Now what, Halliburton?
After more than a year of increasingly acrimonious back-and-forth with antitrust regulators (capped off by a U.S. Department of Justice lawsuit), the oilfield-services company finally put the kibosh on its $28 billion merger with Baker Hughes. Halliburton shares climbed as much as 3.7 percent Monday as shareholders celebrated their official freedom from what had become an all-consuming distraction.
Management should enjoy the moment, because those same investors are likely to have tough questions when the company convenes a call Tuesday to discuss the failed takeover and its first-quarter earnings results. Halliburton is expected to report a more than 40 percent decline in revenue for the first three months of 2016 and will have to offer up a plan B for how it plans to cope with the tough energy environment. More aggressive cost cuts are likely, as are plans to pay down debt -- neither of which will achieve the same result as a Baker Hughes merger.
It was a deal that made a lot of strategic sense: Halliburton would add scale to better compete with Schlumberger in offering lower-cost bundles of energy gear and reap $2 billion in synergies. But the transaction's spectacular collapse raises questions of how prepared Halliburton was to navigate the rocky road toward antitrust approval so it could actually execute the tie-up. The company seems to have significantly underestimated the level of pushback for a combination of the No. 2 and No. 3 oilfield services providers.
Back when the deal was announced in November 2014, Halliburton said it was willing to divest businesses that generate as much as $7.5 billion in revenue to appease regulators, but believed the actual required asset sales would be "significantly less." That calculation gave it the confidence to offer Baker Hughes an unusually high breakup fee of $3.5 billion -- or 10 percent of the transaction's announced equity value -- should regulators protest the deal. Asked repeatedly by analysts about the merger's odds of approval, Halliburton's executives were confident they wouldn't have to pay that -- in hindsight, overly so. Here's Halliburton CEO David Lesar:
``We have the best antitrust counsel available on this, and we clearly would not have done this deal if we didn't believe it was achievable from a regulatory standpoint. In fact, that's why the reverse breakup fee is there and at the size it is because we are absolutely confident that we're going to get this thing done.''
Halliburton was certainly not the only one to be overly bullish. A number of analysts and merger-arbitrage experts thought this deal would ultimately pass muster, perhaps with a few extra divestitures. Some still think it should have been approved, with Evercore ISI's James West arguing the Justice Department overstepped its bounds in challenging the acquisition. And to some extent, this deal may have been a victim of timing. Antitrust scrutiny of mega-mergers has increased as the number of such deals has grown and regulators may have already made up their minds to say no regardless of what the companies did.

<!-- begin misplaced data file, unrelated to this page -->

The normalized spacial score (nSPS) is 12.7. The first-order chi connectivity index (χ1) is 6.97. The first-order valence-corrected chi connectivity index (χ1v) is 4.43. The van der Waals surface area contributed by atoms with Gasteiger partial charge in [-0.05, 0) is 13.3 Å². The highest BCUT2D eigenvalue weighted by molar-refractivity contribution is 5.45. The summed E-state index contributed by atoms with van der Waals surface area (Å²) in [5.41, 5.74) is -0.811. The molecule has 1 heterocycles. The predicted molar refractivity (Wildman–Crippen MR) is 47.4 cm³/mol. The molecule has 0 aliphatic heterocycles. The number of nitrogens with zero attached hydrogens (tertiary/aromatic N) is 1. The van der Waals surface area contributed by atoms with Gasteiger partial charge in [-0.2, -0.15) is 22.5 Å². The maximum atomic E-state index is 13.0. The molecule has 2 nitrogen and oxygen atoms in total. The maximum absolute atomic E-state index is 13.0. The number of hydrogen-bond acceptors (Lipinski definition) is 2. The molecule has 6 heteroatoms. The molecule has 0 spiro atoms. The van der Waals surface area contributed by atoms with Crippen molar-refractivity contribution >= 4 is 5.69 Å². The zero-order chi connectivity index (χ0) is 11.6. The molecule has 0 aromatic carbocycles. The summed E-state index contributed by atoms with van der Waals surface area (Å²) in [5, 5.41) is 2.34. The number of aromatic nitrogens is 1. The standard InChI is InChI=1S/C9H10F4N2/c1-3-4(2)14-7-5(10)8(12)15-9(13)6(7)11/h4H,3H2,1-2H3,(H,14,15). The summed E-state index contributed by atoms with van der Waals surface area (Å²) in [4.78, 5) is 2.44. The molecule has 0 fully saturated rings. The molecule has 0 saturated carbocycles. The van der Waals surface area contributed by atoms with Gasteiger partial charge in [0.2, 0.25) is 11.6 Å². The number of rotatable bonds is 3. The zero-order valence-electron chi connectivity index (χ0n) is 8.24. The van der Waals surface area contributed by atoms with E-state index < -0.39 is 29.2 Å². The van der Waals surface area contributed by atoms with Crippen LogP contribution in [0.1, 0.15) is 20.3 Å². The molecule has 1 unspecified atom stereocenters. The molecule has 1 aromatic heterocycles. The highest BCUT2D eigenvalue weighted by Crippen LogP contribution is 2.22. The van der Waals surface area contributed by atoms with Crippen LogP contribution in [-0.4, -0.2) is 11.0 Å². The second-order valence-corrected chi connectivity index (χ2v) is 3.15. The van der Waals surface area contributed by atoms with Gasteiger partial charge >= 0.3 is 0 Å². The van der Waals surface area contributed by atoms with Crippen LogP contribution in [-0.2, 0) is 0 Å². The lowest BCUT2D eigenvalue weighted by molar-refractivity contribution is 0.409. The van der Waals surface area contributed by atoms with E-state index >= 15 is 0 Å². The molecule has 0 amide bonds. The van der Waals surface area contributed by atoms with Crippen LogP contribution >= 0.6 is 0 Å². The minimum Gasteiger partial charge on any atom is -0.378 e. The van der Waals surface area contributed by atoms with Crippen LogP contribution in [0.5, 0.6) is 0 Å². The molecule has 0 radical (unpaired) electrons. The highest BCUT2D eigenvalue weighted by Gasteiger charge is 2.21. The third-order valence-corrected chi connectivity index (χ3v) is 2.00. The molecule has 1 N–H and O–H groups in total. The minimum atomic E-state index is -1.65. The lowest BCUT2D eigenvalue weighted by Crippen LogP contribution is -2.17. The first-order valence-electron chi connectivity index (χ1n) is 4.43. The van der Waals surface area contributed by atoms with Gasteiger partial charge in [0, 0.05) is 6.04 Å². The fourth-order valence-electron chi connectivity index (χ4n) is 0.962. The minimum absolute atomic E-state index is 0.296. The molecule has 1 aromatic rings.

But the real thorn in the DOJ's side seems to have been the nature of the package of assets Halliburton was willing to give up. Bill Baer, former head of the department's antitrust arm, called it a "grab bag" that was "so complicated and convoluted" it would turn the division into an energy-sector regulator. David Gelfand, a senior attorney with the DOJ's antitrust unit, said the assets had such a high chance of becoming less competitive once sold that the proposed divestitures would be the equivalent of dumping businesses in a lake.
According to the DOJ's lawsuit, Halliburton wanted to divest just parts of certain businesses (say, for example drill bits -- but not all intellectual property or customer contracts tied to them), the effect being that it could still end up making money off of those very assets. In other words, Halliburton was willing to give up $7.5 billion of assets, but only on its own terms. That doesn't exactly smack of compromise. The Justice Department was also reportedly interested in having a single buyer for the divested assets, according to the New York Post. That's the kind of thing companies ideally would have lined up before a deal is announced, because the buyer's negotiating hand only gets stronger as the regulatory process drags out. The bottom line: Halliburton should have been better prepared, or at least quicker on its feet.
Big risks often end in big defeats. The next time a buyer trots out a chunky breakup fee and dismisses the risk of a regulatory battle, alarm bells should be going off in investors' heads.
This column does not necessarily reflect the opinion of Bloomberg LP and its owners.
Halliburton expected regulators to ask for about half of the proposed $7.5 billion in asset sales, a person familiar with the matter said at the time.
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